Haunted By Clockfoolery
One of my college roommates concocted a ridiculous rule that forbade him from beginning a study session unless it was the top of the hour. Bob adhered to this mandate with religious fervor, refusing to crack the spine of a book unless the time gods deemed it was OK. If the clock read 8:03, for example, he would be “forced” to wait an entire 57 minutes to try again – and he’d have a mere 60 seconds to jump on the study train.
Of course, I thought this rule was completely bogus and wasn’t shy about reminding Bob of my disdain.
He insisted that establishing a study rhythm was only possible at the precise top of the hour. To me, it was nothing more than a mighty convenient excuse to continue slacking. After all, this was a guy not exactly known for his academic devotion.
It’s a good thing Bob and I are separated by hundreds of miles, or else he would be faced with some awfully tempting opportunities for revenge.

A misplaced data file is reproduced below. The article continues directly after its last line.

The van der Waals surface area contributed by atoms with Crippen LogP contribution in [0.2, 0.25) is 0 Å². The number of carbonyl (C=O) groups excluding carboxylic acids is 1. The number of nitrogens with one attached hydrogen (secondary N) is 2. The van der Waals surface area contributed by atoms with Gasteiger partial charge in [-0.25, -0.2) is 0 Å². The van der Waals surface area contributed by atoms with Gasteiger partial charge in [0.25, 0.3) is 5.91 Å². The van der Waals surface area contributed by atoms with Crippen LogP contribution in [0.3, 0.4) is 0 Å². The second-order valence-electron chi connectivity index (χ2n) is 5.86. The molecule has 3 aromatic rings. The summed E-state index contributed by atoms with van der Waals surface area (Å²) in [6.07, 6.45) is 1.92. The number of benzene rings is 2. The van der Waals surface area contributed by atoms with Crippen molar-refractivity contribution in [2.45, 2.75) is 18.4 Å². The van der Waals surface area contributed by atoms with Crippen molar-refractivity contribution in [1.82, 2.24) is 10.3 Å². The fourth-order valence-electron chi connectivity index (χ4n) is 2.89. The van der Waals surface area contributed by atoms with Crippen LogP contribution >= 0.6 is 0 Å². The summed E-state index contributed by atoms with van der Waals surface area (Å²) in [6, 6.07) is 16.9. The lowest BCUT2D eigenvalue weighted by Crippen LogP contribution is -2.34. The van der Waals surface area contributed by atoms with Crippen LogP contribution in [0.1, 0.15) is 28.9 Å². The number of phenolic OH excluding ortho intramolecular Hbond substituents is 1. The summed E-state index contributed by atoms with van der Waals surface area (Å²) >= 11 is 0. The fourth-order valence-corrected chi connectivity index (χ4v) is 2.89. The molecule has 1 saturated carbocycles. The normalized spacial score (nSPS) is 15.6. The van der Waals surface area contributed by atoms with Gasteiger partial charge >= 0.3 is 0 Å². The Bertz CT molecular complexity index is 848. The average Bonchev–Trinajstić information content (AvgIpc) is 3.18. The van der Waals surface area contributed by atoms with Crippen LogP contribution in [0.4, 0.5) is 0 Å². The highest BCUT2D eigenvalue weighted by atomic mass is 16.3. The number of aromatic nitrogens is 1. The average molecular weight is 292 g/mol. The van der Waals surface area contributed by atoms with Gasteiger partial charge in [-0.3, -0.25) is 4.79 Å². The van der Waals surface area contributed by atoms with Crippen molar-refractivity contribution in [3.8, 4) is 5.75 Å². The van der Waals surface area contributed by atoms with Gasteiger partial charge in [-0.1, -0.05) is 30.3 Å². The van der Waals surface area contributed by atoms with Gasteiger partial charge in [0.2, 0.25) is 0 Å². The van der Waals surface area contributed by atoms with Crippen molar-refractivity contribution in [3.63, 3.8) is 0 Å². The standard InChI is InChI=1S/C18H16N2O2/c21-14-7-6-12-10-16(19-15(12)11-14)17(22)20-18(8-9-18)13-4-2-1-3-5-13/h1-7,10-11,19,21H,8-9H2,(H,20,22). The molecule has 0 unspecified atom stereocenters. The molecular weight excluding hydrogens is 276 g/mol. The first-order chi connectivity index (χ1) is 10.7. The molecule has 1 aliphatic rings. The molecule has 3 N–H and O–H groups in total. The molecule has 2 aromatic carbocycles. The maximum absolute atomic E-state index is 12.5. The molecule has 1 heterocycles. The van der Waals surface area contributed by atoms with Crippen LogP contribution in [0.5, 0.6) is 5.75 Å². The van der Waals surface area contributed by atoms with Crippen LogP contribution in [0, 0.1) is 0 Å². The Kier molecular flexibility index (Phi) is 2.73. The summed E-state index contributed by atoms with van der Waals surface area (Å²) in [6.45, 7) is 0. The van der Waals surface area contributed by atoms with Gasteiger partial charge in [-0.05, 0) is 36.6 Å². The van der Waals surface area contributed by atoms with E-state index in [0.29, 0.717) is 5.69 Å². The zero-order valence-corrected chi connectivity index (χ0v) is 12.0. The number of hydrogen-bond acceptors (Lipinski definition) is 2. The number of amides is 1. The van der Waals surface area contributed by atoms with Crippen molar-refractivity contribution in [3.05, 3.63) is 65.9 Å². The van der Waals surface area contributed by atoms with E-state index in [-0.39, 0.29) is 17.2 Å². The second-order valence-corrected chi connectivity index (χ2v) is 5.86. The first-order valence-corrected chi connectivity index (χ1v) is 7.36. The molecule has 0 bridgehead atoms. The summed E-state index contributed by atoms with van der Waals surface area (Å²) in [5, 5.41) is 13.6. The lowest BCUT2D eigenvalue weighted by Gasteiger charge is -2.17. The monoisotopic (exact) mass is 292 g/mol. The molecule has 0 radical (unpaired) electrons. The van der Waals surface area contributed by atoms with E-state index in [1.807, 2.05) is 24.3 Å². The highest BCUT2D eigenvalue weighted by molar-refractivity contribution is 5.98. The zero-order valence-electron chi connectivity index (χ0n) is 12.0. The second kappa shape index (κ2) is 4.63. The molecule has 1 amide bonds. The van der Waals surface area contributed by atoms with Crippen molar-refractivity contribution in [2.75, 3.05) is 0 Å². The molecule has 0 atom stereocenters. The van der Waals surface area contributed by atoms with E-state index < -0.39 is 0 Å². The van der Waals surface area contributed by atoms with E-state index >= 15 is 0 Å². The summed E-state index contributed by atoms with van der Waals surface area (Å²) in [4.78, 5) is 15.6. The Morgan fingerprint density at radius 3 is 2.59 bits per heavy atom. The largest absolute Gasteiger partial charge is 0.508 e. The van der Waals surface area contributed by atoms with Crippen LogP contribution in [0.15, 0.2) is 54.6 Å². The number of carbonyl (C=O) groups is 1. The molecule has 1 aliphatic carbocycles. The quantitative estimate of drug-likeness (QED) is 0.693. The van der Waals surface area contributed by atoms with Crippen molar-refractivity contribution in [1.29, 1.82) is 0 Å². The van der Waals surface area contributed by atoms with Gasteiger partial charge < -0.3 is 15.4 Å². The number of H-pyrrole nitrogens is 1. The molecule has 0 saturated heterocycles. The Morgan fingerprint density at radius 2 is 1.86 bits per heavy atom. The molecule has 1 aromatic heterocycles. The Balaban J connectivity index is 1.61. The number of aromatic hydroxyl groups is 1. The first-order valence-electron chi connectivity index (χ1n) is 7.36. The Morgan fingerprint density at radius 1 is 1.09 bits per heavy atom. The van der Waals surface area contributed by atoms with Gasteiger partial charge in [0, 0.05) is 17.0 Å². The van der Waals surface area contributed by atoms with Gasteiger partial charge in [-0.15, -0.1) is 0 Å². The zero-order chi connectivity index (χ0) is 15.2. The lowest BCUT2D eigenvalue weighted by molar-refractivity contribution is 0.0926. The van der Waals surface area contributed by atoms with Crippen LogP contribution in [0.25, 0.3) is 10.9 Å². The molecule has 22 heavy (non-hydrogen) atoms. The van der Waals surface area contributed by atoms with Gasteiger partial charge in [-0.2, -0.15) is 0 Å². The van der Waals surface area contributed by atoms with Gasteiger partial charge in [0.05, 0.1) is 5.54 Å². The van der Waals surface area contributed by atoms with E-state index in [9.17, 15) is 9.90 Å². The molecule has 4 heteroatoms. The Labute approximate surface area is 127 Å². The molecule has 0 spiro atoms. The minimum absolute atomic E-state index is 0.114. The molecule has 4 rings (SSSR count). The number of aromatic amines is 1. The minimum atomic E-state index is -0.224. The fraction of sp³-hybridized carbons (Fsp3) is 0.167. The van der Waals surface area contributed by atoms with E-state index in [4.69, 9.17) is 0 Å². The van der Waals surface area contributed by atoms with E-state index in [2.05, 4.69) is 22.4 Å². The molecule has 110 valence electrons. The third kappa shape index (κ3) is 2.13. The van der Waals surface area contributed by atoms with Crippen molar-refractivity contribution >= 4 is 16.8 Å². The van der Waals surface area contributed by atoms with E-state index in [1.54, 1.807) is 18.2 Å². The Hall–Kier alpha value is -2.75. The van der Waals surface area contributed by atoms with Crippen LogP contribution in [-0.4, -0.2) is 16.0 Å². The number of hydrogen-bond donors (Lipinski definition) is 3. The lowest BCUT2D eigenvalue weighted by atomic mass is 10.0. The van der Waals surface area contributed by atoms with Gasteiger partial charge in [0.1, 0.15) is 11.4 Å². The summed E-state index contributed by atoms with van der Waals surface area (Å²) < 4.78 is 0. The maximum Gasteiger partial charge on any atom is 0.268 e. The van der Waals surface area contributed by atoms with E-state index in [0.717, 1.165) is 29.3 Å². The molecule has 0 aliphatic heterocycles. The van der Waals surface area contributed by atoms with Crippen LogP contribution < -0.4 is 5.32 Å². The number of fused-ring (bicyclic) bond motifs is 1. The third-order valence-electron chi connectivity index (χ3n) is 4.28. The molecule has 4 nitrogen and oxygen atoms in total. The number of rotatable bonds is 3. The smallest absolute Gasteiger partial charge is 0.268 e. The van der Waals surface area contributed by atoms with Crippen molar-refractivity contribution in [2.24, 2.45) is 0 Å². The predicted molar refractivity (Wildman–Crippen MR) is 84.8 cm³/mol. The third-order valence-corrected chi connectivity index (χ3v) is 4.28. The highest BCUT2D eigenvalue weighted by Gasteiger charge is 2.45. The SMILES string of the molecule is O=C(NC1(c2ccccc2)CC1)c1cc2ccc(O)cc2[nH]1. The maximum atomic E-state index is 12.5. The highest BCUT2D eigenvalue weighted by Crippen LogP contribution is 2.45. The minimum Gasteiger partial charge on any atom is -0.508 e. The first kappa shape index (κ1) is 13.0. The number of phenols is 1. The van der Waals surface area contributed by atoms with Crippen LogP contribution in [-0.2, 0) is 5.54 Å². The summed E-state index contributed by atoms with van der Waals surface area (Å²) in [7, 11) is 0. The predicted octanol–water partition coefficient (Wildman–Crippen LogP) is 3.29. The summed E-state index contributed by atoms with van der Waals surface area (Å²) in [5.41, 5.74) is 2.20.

That’s right, I seem to have adopted a similar ridiculous clock ritual.
Thankfully, it’s only half as rigid as Bob’s top-of-the-hour rule, as I will occasionally begin a project at the bottom of the hour as well. But don’t look for me to launch into a productive work session at 10:07. Ain’t gonna happen.
It should come as no surprise that I struggle with another clock-related issue. My clock issues are well-documented, as illustrated by the timepiece in my bedroom that runs 20 minutes fast – and has done so for more than two decades.
Which, come to think of it, creates its own unique dilemma: if I work in my bedroom, does the clock rule apply to the real time or the phony time?